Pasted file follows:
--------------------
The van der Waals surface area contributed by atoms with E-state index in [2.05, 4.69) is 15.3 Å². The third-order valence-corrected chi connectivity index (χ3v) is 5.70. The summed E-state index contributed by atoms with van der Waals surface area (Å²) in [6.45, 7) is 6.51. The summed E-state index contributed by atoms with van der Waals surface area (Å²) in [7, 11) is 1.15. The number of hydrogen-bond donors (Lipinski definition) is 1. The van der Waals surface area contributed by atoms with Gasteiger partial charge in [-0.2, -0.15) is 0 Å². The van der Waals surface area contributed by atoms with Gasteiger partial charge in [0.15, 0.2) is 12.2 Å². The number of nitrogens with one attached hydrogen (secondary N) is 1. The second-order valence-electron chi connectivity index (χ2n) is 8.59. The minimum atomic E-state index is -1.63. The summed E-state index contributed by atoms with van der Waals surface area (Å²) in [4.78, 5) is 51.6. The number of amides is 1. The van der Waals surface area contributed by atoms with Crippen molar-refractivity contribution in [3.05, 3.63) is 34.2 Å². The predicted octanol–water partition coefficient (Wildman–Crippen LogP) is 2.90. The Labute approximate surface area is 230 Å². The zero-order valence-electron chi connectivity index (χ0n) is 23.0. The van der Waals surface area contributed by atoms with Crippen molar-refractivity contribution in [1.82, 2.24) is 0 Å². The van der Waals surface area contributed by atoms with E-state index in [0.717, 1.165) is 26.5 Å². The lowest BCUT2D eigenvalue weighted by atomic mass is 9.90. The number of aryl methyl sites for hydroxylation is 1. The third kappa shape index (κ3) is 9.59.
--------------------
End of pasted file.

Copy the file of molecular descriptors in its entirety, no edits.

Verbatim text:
The van der Waals surface area contributed by atoms with E-state index in [2.05, 4.69) is 15.3 Å². The third-order valence-corrected chi connectivity index (χ3v) is 5.70. The summed E-state index contributed by atoms with van der Waals surface area (Å²) in [6.45, 7) is 6.51. The summed E-state index contributed by atoms with van der Waals surface area (Å²) in [7, 11) is 1.15. The number of hydrogen-bond donors (Lipinski definition) is 1. The van der Waals surface area contributed by atoms with Gasteiger partial charge in [-0.2, -0.15) is 0 Å². The van der Waals surface area contributed by atoms with Gasteiger partial charge in [0.15, 0.2) is 12.2 Å². The number of nitrogens with one attached hydrogen (secondary N) is 1. The second-order valence-electron chi connectivity index (χ2n) is 8.59. The minimum atomic E-state index is -1.63. The summed E-state index contributed by atoms with van der Waals surface area (Å²) in [4.78, 5) is 51.6. The number of amides is 1. The van der Waals surface area contributed by atoms with Crippen molar-refractivity contribution in [3.05, 3.63) is 34.2 Å². The predicted octanol–water partition coefficient (Wildman–Crippen LogP) is 2.90. The Labute approximate surface area is 230 Å². The zero-order valence-electron chi connectivity index (χ0n) is 23.0. The van der Waals surface area contributed by atoms with Crippen molar-refractivity contribution in [1.82, 2.24) is 0 Å². The van der Waals surface area contributed by atoms with E-state index in [0.717, 1.165) is 26.5 Å². The lowest BCUT2D eigenvalue weighted by atomic mass is 9.90. The number of aryl methyl sites for hydroxylation is 1. The third kappa shape index (κ3) is 9.59.